You've probably heard the saying: “Beauty lies in the eyes of the beholder”; software developers should always keep this in mind. Once an application or solution is released, it is used by millions of customers. Therefore, its beauty should appeal to the needs of the “beholders”. The challenge often lies in the fact that everyone has different expectations and tastes. Consequently, if a system fails to satisfy the majority of users, all the time, money and effort spent on its development would have been in vain. The onus is therefore on testers and analysts who validate solutions, to ensure that the solution satisfies the needs and desires of the targeted users.
Most software development companies spend weeks or even months, testing solutions before releasing it to the public. Google, home to some of the best programmers in the world, keeps its flagship products in beta for years. Allocating time to rigorous testing is essential because any software that has been publicly released is expected to be perfect (no matter how ideal this sounds). While users may overlook a minor defect, any application or solution with more than a few minor defects can deal a significant reputation blow to the people who built it.
Project managers and members of the testing team need to stay alert to ensure that the software is rolled out with minimum risks. While these tips are meant for persons leading the software team, all personnel involved in the software testing effort can also benefit from them.
1. Understand the end goal of testing
You can and should test written requirement documents against business or project objectives for completeness and correctness. If you don’t test requirements on paper, you will build errors into the system that you could have easily removed much earlier – Dorothy Graham
Testers who understand how business goals are reflected in requirements are in a better position to test the software for expected outcomes. Testers should therefore, endeavour to work with requirements clearly specified and validated by stakeholders. This would ensure that the stakeholders do not feel that the software is lacking important features when it is finally delivered. The first rule of testing should therefore, be that every member of the testing team be aware of the purpose of the software.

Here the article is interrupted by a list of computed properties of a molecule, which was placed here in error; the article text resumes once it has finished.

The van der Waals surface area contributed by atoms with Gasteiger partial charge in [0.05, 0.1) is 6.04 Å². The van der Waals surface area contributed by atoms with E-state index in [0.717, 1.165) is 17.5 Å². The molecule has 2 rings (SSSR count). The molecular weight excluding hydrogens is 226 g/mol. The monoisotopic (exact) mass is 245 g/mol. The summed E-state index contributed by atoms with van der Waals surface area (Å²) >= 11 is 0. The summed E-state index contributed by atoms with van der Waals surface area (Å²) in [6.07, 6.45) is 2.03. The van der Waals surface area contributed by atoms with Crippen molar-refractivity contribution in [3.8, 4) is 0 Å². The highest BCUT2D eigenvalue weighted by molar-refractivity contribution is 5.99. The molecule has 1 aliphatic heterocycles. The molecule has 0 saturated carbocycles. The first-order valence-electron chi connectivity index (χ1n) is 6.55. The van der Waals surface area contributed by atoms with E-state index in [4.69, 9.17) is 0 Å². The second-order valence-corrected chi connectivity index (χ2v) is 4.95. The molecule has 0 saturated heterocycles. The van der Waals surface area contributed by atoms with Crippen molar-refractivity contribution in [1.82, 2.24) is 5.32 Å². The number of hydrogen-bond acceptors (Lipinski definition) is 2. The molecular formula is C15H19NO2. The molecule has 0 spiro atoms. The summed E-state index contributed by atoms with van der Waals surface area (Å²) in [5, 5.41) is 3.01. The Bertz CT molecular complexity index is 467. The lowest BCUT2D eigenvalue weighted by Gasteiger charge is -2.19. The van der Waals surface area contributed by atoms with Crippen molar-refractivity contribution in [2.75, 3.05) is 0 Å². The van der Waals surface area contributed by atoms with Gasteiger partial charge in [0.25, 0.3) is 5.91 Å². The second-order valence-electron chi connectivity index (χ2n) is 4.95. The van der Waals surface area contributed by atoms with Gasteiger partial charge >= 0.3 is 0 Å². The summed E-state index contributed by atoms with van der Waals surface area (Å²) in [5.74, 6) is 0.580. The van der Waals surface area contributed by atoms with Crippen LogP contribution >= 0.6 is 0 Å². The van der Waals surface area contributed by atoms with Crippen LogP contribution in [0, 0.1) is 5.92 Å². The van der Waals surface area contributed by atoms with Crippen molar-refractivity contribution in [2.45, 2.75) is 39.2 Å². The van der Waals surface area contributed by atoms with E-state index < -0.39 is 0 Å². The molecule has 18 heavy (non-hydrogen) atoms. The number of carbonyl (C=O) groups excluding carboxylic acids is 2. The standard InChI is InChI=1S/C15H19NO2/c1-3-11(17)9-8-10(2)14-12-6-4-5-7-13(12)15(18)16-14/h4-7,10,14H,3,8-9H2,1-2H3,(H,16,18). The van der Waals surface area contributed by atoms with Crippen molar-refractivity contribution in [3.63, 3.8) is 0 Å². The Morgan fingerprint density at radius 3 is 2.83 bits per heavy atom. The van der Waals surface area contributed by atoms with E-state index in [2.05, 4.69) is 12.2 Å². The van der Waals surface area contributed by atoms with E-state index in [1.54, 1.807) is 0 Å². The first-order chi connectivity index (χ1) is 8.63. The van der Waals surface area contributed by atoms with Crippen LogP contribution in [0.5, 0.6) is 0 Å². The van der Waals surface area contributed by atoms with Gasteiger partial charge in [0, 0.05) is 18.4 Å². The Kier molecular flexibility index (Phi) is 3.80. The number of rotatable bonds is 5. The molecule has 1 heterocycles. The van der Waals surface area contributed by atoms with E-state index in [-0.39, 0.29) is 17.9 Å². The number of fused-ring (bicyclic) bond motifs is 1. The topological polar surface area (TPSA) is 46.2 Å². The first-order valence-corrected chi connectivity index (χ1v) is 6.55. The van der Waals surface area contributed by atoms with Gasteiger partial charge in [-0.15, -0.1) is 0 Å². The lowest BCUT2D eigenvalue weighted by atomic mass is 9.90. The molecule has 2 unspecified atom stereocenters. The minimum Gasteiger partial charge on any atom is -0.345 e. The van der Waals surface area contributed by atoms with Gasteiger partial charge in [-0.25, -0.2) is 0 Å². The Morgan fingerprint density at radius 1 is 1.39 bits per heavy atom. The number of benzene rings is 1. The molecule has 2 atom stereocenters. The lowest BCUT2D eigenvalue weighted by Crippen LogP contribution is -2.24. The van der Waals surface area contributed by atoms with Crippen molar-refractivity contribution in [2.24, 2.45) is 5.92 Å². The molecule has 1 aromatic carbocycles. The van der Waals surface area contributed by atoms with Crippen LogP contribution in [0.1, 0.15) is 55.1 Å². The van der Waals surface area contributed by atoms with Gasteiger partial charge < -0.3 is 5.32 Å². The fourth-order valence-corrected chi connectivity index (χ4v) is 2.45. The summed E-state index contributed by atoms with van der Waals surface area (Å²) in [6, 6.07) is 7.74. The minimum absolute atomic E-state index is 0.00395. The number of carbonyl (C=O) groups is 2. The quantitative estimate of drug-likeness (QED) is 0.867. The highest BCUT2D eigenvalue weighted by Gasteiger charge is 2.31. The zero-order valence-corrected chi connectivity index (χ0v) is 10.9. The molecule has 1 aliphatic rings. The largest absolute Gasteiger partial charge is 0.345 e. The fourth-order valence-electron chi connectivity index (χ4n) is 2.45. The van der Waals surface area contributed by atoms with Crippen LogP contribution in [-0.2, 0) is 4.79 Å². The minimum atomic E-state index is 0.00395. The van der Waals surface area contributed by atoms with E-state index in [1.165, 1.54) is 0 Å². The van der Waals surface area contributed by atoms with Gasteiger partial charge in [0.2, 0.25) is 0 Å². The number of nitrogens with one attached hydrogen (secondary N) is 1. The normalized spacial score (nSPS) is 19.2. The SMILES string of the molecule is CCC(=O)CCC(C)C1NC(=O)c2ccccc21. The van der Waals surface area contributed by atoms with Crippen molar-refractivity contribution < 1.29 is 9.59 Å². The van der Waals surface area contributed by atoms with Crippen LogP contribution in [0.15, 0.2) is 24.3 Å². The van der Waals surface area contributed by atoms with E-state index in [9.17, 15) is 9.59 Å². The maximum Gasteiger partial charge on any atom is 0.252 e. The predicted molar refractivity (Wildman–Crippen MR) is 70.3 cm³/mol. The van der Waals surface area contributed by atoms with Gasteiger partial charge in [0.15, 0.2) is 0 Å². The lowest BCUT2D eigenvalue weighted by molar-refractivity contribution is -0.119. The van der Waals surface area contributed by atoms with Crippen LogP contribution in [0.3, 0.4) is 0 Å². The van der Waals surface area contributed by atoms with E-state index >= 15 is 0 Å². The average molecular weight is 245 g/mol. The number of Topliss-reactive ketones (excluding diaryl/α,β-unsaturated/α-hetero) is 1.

There should be a solid link between requirements and test cases. Paying attention to requirement flaws from the onset will reduce the number of system defects and errors built into the application.
2. Set quality targets
The testing team should always be aware of quality targets. Non-functional requirements are directly related to the quality attributes expected of the solution. Ensure that the solution meets quality requirements whether they have been explicitly specified or not. Exploratory testing where no specifications exist or where requirements have been poorly specified, can reveal interesting insights into the workings of the application. For example, testers could explore different aspects of the system: Is the user interface intuitive?, Can the system accommodate multi-tasking? If the software will be used by 1000 users, can it handle the pressure of all these users logging on at the same time? What happens when the 1001th member logs in? Ideally, software should be able to handle a few additional users beyond its set limit. Needless to say, the areas you look into would depend on the kind of software you are testing. I could go on but you get the drift.